Leading Museums, Museum Leaders

Museum or dumpster?

Damage done to the face of a statue of Confederate commander General Robert E. Lee is seen, at Duke University’s Duke Chapel in Durham, North Carolina, U.S. August 17, 2017.

Gabriella Borter, Museum or dumpster? U.S. cities wrestle with Confederate statues’ fate, Reuters, 18 August 2017

(Reuters) – As communities across the United States redouble efforts to remove Confederate monuments from public spaces after a far-right rally in Virginia turned deadly, city leaders now face another conundrum: what to do with the statues.

President Donald Trump described them on Thursday as “beautiful statues and monuments,” part of the history and culture of the country that will be “greatly missed.”

But they are seen by many Americans as symbols of racism and glorifications of the Confederate defense of slavery in the Civil War, fueling the debate over race and politics in America.

Cities are speeding up their removal since Saturday’s rally in Charlottesville, Virginia, where a suspected white supremacist crashed a car into a crowd, killing one woman, during protests against the removal of a statue of Robert E. Lee, who headed the Confederate army in the American Civil War.

Since Monday, officials in Baltimore and Gainesville, Florida, have taken down statues while another was torn from its plinth by protesters in Durham, North Carolina. Calls for more to be removed have grown louder.

This has created an additional headache for cities and spurred another debate: how to dispose of the statues once they are taken down.

Some have suggested museums, others putting them in Confederate cemeteries and one city councilman proposed using their metal to make likenesses of civil rights leaders.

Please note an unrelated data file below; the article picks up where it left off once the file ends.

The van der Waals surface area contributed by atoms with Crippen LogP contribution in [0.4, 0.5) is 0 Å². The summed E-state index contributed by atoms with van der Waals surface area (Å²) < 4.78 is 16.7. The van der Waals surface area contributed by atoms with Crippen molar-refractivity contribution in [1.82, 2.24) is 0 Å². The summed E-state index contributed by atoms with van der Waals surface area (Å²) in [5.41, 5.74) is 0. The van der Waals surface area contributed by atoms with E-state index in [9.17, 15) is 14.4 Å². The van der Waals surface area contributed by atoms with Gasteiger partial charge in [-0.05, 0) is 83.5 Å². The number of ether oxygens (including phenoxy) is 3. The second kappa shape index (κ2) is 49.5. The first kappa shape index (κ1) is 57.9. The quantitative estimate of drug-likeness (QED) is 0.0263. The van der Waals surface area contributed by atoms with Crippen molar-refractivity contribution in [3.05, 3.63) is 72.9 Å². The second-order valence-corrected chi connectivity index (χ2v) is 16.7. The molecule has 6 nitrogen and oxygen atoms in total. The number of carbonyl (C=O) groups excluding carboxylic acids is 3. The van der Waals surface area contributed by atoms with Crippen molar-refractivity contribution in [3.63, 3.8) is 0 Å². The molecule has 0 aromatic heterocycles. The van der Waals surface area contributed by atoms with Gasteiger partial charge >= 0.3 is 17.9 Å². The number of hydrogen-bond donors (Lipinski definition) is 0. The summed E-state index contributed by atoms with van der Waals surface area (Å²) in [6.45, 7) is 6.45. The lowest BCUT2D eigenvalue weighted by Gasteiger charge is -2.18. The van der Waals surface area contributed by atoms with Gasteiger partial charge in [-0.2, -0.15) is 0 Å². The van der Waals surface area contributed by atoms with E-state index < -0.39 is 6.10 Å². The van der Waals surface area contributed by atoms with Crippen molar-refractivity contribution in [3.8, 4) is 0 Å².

“Melting them down and using the materials to make monuments for Frederick Douglass, Thurgood Marshall, Harriet Tubman would be powerful!” Baltimore city councilman Brandon Scott wrote on Twitter this week. The mayor’s office said that was unlikely.

Unlike Eastern Europe

The debate contrasts sharply with how Eastern Europe handled thousands of statues following the collapse of Communism in the late 1980s and early 1990s. Often pulled down by angry mobs, some of the statues ended up in dumpsters and others in museums to teach people the evils of totalitarian regimes. In Budapest, a for-profit park hosts about 40 statues of communist heroes such as Karl Marx.

In the U.S. South, the debate still rages between those nostalgic for the past and those who view the monuments as painful reminders of slavery.

There are more than 700 Confederate statues in the United States according to the Southern Poverty Law Center, most of them created in the 1910s and 1920s, decades after the Civil War ended. They were intended to reassert the power of white people, said Jonathan Leib, Chair of Political Science and Geography at Old Dominion University in Virginia.

“They’re visible, tangible expressions of power,” he said on Thursday.

In Birmingham, Alabama, Mayor William Bell ordered workers to hide a Confederate statue behind plywood boards, while the city challenges a state law banning the removal of such monuments.

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